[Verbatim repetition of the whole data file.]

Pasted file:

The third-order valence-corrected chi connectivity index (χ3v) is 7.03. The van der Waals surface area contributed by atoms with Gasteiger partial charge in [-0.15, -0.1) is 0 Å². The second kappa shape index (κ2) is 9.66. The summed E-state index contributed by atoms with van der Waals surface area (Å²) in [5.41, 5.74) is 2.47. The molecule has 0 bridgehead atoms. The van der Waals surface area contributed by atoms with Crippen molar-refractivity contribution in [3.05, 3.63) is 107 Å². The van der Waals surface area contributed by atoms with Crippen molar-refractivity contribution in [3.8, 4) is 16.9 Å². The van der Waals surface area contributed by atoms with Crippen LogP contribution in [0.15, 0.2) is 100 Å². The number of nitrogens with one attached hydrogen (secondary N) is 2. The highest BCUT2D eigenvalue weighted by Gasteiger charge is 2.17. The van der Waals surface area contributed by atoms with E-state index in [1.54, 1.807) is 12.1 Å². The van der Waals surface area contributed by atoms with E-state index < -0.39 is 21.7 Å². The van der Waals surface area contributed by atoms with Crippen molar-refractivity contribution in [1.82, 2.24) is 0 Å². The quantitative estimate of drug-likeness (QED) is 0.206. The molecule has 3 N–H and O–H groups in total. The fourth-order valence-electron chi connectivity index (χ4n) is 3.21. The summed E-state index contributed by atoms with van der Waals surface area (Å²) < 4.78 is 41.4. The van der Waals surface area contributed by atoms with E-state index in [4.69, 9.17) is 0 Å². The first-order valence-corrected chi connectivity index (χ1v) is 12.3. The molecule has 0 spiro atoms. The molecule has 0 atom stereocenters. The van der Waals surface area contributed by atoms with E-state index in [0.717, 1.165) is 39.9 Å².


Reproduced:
The third-order valence-corrected chi connectivity index (χ3v) is 7.03. The van der Waals surface area contributed by atoms with Gasteiger partial charge in [-0.15, -0.1) is 0 Å². The second kappa shape index (κ2) is 9.66. The summed E-state index contributed by atoms with van der Waals surface area (Å²) in [5.41, 5.74) is 2.47. The molecule has 0 bridgehead atoms. The van der Waals surface area contributed by atoms with Crippen molar-refractivity contribution in [3.05, 3.63) is 107 Å². The van der Waals surface area contributed by atoms with Crippen molar-refractivity contribution in [3.8, 4) is 16.9 Å². The van der Waals surface area contributed by atoms with Crippen LogP contribution in [0.15, 0.2) is 100 Å². The number of nitrogens with one attached hydrogen (secondary N) is 2. The highest BCUT2D eigenvalue weighted by Gasteiger charge is 2.17. The van der Waals surface area contributed by atoms with E-state index in [1.54, 1.807) is 12.1 Å². The van der Waals surface area contributed by atoms with E-state index < -0.39 is 21.7 Å². The van der Waals surface area contributed by atoms with Crippen molar-refractivity contribution in [1.82, 2.24) is 0 Å². The quantitative estimate of drug-likeness (QED) is 0.206. The molecule has 3 N–H and O–H groups in total. The fourth-order valence-electron chi connectivity index (χ4n) is 3.21. The summed E-state index contributed by atoms with van der Waals surface area (Å²) < 4.78 is 41.4. The van der Waals surface area contributed by atoms with E-state index in [4.69, 9.17) is 0 Å². The first-order valence-corrected chi connectivity index (χ1v) is 12.3. The molecule has 0 spiro atoms. The molecule has 0 atom stereocenters. The van der Waals surface area contributed by atoms with E-state index in [0.717, 1.165) is 39.9 Å².